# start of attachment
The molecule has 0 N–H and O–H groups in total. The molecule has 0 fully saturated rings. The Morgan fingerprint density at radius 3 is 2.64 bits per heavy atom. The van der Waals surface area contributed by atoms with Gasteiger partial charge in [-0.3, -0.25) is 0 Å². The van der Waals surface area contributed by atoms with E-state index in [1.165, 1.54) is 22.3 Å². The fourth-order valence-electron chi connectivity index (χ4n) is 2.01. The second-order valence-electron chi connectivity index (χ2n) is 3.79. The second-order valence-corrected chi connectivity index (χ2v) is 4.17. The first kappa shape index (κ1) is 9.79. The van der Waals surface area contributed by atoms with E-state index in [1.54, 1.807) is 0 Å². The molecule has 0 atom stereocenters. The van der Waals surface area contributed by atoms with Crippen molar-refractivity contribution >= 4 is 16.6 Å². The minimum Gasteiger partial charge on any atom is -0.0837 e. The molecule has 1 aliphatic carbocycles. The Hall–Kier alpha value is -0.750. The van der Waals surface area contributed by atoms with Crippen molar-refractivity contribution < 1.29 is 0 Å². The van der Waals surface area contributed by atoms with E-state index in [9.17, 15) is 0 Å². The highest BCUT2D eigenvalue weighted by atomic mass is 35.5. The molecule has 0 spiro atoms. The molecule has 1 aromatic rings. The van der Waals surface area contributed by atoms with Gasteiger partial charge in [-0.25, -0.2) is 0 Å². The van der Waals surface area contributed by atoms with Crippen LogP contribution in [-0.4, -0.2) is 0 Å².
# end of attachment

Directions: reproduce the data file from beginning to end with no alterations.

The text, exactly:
The molecule has 0 N–H and O–H groups in total. The molecule has 0 fully saturated rings. The Morgan fingerprint density at radius 3 is 2.64 bits per heavy atom. The van der Waals surface area contributed by atoms with Gasteiger partial charge in [-0.3, -0.25) is 0 Å². The van der Waals surface area contributed by atoms with E-state index in [1.165, 1.54) is 22.3 Å². The fourth-order valence-electron chi connectivity index (χ4n) is 2.01. The second-order valence-electron chi connectivity index (χ2n) is 3.79. The second-order valence-corrected chi connectivity index (χ2v) is 4.17. The first kappa shape index (κ1) is 9.79. The van der Waals surface area contributed by atoms with E-state index in [1.54, 1.807) is 0 Å². The molecule has 0 atom stereocenters. The van der Waals surface area contributed by atoms with Crippen molar-refractivity contribution >= 4 is 16.6 Å². The minimum Gasteiger partial charge on any atom is -0.0837 e. The molecule has 1 aliphatic carbocycles. The Hall–Kier alpha value is -0.750. The van der Waals surface area contributed by atoms with Crippen molar-refractivity contribution < 1.29 is 0 Å². The van der Waals surface area contributed by atoms with E-state index in [9.17, 15) is 0 Å². The highest BCUT2D eigenvalue weighted by atomic mass is 35.5. The molecule has 0 spiro atoms. The molecule has 1 aromatic rings. The van der Waals surface area contributed by atoms with Gasteiger partial charge in [-0.25, -0.2) is 0 Å². The van der Waals surface area contributed by atoms with Crippen LogP contribution in [-0.4, -0.2) is 0 Å².